The day a 7.8-magnitude earthquake roiled the mountains of Nepal, the Rana family was spread out. Bhuban Rana, a soldier for the Nepalese army, was at his rented apartment in Kathmandu. His wife, Prem Kumari Rana, sat nursing their 2-month-old daughter, Bhumika, in the open outdoor area of their compound. Their older daughter, Bhwana, 5, ran circles around the courtyard.
A 6-hour bus ride away, in the remote village of Taple, in Gorkha district, Bhuban's mother, Modh Maya Rana, 71, was going about her daily chores while his father, Bal Bahadur Rana, 75, rested.
I don't know who exactly pulled her out, but as soon as we had her, we ran," Prem says. "We ran so fast to the hospital, but it didn't matter how fast we ran. The doctor said she was dead when he saw her."
But Bhuban could not descend into grief. "I was facing three crises at once," he says. "My daughter died. I did not know the conditions of my parents' home or my wife's grief. And I had to work long hours with the military for search and rescue. I could not care for my own family."
He sent his wife and baby daughter to his parents' home.
When their bus arrived in Taple, they were greeted by a collapsed home set against Manaslu mountain, one of the world's highest. Prem's father-in-law, Bal, quickly cobbled together a makeshift shelter with tin from their home, and he repaired a bed they pulled from the rubble so Prem and the baby could be off of the damp ground. Bal could not stop the rain that crept through cracks in the tin no matter how he shifted it, nor the wind cresting the hillside behind their home, which shook the metal loose each night.
Bal sighed. "It's been difficult to sleep each night," he says. "With the worry, noise, rain, mosquitoes and snakes, I am awake almost all night. I rest in the day when it's more comfortable."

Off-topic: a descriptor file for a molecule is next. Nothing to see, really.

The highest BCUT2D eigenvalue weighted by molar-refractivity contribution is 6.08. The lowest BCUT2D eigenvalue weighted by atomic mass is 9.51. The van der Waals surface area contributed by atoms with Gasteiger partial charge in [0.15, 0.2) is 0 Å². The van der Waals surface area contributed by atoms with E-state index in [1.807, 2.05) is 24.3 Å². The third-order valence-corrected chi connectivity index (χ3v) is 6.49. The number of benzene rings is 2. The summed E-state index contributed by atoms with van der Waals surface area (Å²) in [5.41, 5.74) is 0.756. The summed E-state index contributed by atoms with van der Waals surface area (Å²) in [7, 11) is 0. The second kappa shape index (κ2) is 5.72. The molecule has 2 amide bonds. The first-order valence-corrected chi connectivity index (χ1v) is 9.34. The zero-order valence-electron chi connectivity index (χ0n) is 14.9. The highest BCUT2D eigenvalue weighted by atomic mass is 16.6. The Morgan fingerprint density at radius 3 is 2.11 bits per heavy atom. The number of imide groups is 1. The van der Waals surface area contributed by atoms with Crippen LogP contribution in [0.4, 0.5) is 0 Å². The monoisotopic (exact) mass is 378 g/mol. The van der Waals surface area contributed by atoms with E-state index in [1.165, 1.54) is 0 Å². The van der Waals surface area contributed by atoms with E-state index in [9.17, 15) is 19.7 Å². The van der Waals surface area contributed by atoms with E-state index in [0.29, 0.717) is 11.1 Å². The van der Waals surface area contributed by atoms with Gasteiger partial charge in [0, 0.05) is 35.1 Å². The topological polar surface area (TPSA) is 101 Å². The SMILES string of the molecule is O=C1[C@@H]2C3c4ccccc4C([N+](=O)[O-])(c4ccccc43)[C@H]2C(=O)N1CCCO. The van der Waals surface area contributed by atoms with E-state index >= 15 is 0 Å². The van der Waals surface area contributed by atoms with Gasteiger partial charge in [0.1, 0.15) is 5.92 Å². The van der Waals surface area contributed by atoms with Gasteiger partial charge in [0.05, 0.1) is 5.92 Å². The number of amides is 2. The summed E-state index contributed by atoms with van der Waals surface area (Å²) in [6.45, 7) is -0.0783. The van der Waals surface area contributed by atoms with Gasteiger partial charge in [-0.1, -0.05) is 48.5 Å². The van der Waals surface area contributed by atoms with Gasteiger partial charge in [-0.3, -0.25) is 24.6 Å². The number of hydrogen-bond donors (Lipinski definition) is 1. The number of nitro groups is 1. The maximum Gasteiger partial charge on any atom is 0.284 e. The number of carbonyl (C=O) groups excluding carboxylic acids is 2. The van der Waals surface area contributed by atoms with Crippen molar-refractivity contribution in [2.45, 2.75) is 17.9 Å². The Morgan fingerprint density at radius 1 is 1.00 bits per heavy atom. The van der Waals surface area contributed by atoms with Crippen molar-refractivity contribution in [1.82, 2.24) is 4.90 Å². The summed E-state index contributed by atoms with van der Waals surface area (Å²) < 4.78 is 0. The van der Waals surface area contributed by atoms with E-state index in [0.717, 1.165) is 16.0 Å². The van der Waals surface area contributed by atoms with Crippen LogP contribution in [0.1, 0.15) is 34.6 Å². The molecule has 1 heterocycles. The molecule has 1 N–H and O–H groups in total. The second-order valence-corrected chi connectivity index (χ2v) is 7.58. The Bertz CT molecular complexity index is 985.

Modh and Bal were among 2,000 people served in 1 day by a CRS distribution. While waiting in line, Modh says, "I'm not worried that I will receive my goods at the end of the day. This line seems orderly and I've already been registered. Now I need to wait with this card."
The card includes a QR code that increases the efficiency of distributions.
When Modh and Bal received their kit, they tied the large items into a bundle and lifted it onto Modh's back for the walk home. Bal carried the bucket with hygiene items in one hand and balanced with his walking stick in the other. Later that night, Bhuban arrived on a bus from Kathmandu. He had been granted 10 days leave from the military. The morning after the CRS distribution, Bhuban laid out his plans for the coming days.
"I'm going to help my parents make a better shelter with this tarp," he says. "My wife and baby will stay here with them for some time, and I want them all to be as comfortable as possible when I have to return to work."
Bal is already strategizing next steps. "When the shelter is better I will begin to repair that bed," he says, gesturing to the smashed remnants of a twin-size frame. "Then we will have two beds. It's one thing I can do now to make our lives more comfortable. I hope my son doesn't worry so much about us. We will be fine over time. These will be difficult days, especially with the monsoon season starting next month. For today, I will repair the bed. Tomorrow, I will repair something else."
CRS has committed at least $10 million to a 3-year program of relief and recovery in Nepal. We'll continue to work with Caritas supporting families like the Ranas during the coming monsoon season and beyond, as they rebuild their homes, recover their lives, and look to the future with certainty again.